Hyperosmolarity decreases Lcn2 expression in mIMCD3 cells and rat primary IMCD cells. a Expression levels of Lcn2 mRNA by qPCR in mIMCD3 cells exposed to 300 or 600 mosmol/l for 24-72 h. The data obtained were normalized to the expression of the reference genes glyceraldehyde-3-phosphate dehydrogenase (Gapdh), β-actin (Actb), and β2-microglobulin (B2m). Means ± SEM of 4-5 experiments are shown. Statistical analysis compares the two osmotic conditions by unpaired t-test. b Expression of Lcn2 in mIMCD3 cells exposed to norm- or hyperosmotic media for 72 h was detected by immunofluorescence microscopy of permeabilized cells. Nuclei were counterstained with Hoechst 33342. Statistical analysis shows means ± SEM of 3 experiments. Arbitrary units (a.u.) are normalized to normosmotic media (5.0 ± 1.1 a.u.), and the two osmotic conditions are compared by unpaired t-test. c Kinetics of Lcn2 release from mIMCD3 cells exposed to norm- or hyperosmotic media for 72 h. Lcn2 release was determined by immunoblotting. The upper blot is representative of 4 different experiments. To quantify experiments, Lcn2 standards were immunoblotted (lower blot). All immunoblot bands were analyzed by densitometry using ImageJ software and normalized to cell numbers. Lcn2 release (nmol/l) is plotted as means ± SEM of 4 experiments. Statistical analysis compares the two osmotic conditions by unpaired t-test. d Lcn2 gene expression in rat primary IMCD cells cultured in norm- or hyperosmotic media for 7 days. Relative Lcn2 gene expression was determined by qPCR. Means ± SD of 3 experiments are plotted. Data are normalized to 300 mosmol/l media and compares the two osmotic conditions by unpaired t-test. e Lcn2 release from rat primary IMCD cells one week after exposure to norm- or hyperosmotic media. Lcn2 in cell culture medium was assayed by ELISA. Means ± SEM of 7 experiments are shown and statistical analysis by unpaired t-test compares the two experimental conditions.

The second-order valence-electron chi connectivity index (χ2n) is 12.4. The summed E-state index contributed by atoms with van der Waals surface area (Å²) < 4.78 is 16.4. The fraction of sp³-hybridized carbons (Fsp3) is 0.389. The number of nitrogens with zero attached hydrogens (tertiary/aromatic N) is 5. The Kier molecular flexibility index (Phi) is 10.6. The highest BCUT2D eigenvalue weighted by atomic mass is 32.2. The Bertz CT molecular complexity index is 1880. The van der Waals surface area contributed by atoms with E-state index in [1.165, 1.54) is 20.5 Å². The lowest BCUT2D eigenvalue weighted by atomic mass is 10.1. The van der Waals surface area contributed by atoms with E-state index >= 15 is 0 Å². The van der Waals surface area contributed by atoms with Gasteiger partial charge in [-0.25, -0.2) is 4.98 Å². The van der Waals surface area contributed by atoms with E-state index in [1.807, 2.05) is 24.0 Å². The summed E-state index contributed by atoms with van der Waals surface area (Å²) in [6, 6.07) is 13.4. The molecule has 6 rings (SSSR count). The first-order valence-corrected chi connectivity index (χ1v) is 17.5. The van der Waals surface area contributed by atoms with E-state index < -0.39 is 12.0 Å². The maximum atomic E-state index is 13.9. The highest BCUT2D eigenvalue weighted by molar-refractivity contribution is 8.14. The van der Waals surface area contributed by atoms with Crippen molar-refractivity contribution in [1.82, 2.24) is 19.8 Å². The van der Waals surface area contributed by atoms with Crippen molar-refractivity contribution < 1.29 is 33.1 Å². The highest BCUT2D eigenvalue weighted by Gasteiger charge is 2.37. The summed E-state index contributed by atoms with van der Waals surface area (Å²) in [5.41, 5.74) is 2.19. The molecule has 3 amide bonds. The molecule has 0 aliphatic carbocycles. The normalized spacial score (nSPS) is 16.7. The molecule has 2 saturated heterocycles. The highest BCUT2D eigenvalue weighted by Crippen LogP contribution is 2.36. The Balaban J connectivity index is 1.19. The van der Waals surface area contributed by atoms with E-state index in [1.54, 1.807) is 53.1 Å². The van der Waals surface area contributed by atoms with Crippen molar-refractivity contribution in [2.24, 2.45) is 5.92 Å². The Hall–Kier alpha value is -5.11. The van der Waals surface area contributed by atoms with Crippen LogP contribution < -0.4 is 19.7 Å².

Apo-Lcn2 induces death of Lcn2-R expressing primary IMCD cells exposed to hyperosmolarity